The Porsche Cult

By Andrew Court, Lifestyle Editor

Porsche 911 owners are cult members.

Like all cults they have their own code, they speak in secret numerology like 964 993, 991 that baffles outsiders. As a closed community they have shibboleths, like that old air-cooled models are better than the modern water-cooled ones because they’re more authentic and pure. A few options casually selected by some asshole in 1967 can add five figures to a car’s value today.

I discussed this with my friend Dave as we shot up I-95 to pick up his new 911. This would be his third Porsche, but his first new one. He’s a cult member, but the process still hasn’t been easy. It took a few months to figure out his build because with Porsche you basically get doors and an engine as base, so the process turns into a Goldman Sachs-level financial analysis. No to the tweed seat inserts at $12k, yes to the color matching dash stitching at $500. 

After all that you wait a year and a half. 

I haven’t gulped the Kool Aid, so I felt entitled to give Dave some shit. A Corvette is way cheaper, faster and American made. Take advantage of the depreciation curve and buy a used Maserati or Aston Martin, I advised. Even a BMW M car would cost almost half the price—and half the wait time. 

We got to the dealership, and in an attempt to shut me up, he arranged for me to borrow a test car while he signed his life away. Getting in the 2019 911 T, I was distinctly unimpressed. It didn’t even have door handles, just nylon straps. Nothing special right? I decide to go get a pulled pork sandwich, questioning why I even came with Dave in the first place. 

Then I put my foot down.

The flat six engine sprung to life, emitting its iconic and idiosyncratic rumble. Shooting forward I was pushed back into my seat, my right hand working through the crisp logic of the manual gearbox. Suddenly I was transported to Le Mans, Daytona, Imola, any course where Porsche has raced. Downshifting I executed a pass around a cement truck, testing the limits of grip on a slight bend.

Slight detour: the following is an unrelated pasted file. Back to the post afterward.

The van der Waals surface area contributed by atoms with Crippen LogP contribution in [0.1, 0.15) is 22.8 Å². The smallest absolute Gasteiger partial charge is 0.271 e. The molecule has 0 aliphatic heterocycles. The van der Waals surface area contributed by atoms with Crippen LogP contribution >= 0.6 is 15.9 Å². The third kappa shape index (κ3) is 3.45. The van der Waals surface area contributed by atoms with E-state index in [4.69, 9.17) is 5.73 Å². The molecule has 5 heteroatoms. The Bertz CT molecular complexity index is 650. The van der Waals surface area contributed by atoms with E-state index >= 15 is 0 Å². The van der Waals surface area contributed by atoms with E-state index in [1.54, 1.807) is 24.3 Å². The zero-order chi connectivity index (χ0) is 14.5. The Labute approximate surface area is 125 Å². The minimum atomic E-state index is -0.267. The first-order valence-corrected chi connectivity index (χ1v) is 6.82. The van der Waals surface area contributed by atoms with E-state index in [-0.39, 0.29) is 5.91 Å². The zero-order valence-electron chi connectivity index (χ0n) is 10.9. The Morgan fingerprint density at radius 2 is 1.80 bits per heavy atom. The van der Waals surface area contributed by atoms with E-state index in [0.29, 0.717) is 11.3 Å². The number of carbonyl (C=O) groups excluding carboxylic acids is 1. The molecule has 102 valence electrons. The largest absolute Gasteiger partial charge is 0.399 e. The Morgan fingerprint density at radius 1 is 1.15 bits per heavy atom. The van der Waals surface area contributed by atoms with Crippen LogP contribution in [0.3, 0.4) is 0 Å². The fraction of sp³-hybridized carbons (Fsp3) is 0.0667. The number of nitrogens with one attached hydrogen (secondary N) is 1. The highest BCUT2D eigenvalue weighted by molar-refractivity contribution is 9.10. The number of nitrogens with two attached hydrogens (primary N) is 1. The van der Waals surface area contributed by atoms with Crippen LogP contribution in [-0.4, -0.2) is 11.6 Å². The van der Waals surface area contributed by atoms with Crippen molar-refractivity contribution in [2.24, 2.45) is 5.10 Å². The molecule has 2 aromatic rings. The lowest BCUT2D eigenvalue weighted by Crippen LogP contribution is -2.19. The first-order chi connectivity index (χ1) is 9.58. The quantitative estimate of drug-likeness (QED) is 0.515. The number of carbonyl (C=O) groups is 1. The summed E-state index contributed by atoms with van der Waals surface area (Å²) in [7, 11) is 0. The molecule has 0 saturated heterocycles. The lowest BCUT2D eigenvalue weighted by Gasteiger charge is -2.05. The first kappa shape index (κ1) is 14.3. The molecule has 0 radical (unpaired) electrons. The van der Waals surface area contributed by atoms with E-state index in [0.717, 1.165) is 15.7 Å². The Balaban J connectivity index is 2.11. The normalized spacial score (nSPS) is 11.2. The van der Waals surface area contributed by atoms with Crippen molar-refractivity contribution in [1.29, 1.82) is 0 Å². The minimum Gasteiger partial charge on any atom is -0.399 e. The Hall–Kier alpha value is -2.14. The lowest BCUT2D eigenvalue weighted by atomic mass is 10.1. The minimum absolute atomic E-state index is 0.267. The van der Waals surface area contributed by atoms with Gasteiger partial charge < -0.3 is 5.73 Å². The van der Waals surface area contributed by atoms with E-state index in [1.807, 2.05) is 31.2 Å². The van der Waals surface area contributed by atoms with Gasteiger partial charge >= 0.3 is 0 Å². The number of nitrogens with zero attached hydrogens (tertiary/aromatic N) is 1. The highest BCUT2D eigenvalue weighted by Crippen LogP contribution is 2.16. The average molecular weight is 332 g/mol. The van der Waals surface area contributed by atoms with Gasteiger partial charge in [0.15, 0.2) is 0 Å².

As I moved into crowded city streets I slowed down. Suddenly the car was relaxed, even docile. The clutch wasn’t taxing, the suspension absorbed bumps with relative poise. My slightly rotund figure was coddled by leather seats and fanned by climate control. With notable ease I parallel parked the short wheelbase car. Suddenly it was like any compact urban commuter. 

Eating my sandwich, a group of men sidled closer. They wore a uniform of black T-shirts, Rolexes, and expensive but unbranded sunglasses. These were other cult members. 

“Is that your 911 T?” they asked. I said I was borrowing it for a couple hours. “How do you like the rev matching?” one asked. 

“How do you like the rear wheel steering?” another blurted out. A machinegun barrage of niche questions ensued, most of which I was unable to answer. They got more and more frustrated, not able to understand why a 911 driver couldn’t differentiate the S from the T from the GT3 from the R from the RS. 

I brought up the 928, the Risky Business 80s model, and staged an escape while they started arguing. 

Eventually I met up with Dave in front of the dealership and we took the requisite pictures. His car was a beautiful dark blue with an elegant tan interior and a sports exhaust unleashing the signature Porsche melody. On the ride back it glided over the highway.

No, he didn’t let me drive.

The conversation on the return was very different as I browsed Auto Trader on my phone trying to find one I could afford. Fuck, I realized they hold their value so well Dave was in essence getting to drive his car for free. The logic was perfect, just keep going back for a new one every few years, passing the old car down inside the Secret Porsche Society.

I was almost about to join the cult, black T-shirt and nerd-level knowledge included. All I needed was enough cash for lease payments. I could even get European delivery and test my mettle on the Autobahn.

Reality returned in South Beach traffic as a line of three 911s piled up and I realized the problem with the car: It’s just too perfect, and too many people are in the cult already.